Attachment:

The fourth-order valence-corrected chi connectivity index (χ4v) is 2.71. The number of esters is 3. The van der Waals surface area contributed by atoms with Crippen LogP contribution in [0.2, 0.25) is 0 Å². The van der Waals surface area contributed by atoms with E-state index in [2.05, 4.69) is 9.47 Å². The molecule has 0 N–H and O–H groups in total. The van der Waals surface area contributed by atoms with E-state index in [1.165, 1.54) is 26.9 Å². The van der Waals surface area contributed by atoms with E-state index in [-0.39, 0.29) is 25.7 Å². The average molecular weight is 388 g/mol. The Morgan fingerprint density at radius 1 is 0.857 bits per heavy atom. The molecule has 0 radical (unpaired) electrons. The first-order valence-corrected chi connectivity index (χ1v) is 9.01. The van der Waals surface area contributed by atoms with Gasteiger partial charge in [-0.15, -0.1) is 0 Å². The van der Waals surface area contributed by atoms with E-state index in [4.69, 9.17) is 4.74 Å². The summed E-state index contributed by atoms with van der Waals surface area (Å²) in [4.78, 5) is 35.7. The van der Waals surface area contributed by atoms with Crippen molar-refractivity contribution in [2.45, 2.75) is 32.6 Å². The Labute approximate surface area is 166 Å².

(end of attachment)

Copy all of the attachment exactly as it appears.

The fourth-order valence-corrected chi connectivity index (χ4v) is 2.71. The number of esters is 3. The van der Waals surface area contributed by atoms with Crippen LogP contribution in [0.2, 0.25) is 0 Å². The van der Waals surface area contributed by atoms with E-state index in [2.05, 4.69) is 9.47 Å². The molecule has 0 N–H and O–H groups in total. The van der Waals surface area contributed by atoms with E-state index in [1.165, 1.54) is 26.9 Å². The van der Waals surface area contributed by atoms with E-state index in [-0.39, 0.29) is 25.7 Å². The average molecular weight is 388 g/mol. The Morgan fingerprint density at radius 1 is 0.857 bits per heavy atom. The molecule has 0 radical (unpaired) electrons. The first-order valence-corrected chi connectivity index (χ1v) is 9.01. The van der Waals surface area contributed by atoms with Gasteiger partial charge in [-0.15, -0.1) is 0 Å². The van der Waals surface area contributed by atoms with E-state index in [4.69, 9.17) is 4.74 Å². The summed E-state index contributed by atoms with van der Waals surface area (Å²) in [4.78, 5) is 35.7. The van der Waals surface area contributed by atoms with Crippen molar-refractivity contribution in [2.45, 2.75) is 32.6 Å². The Labute approximate surface area is 166 Å².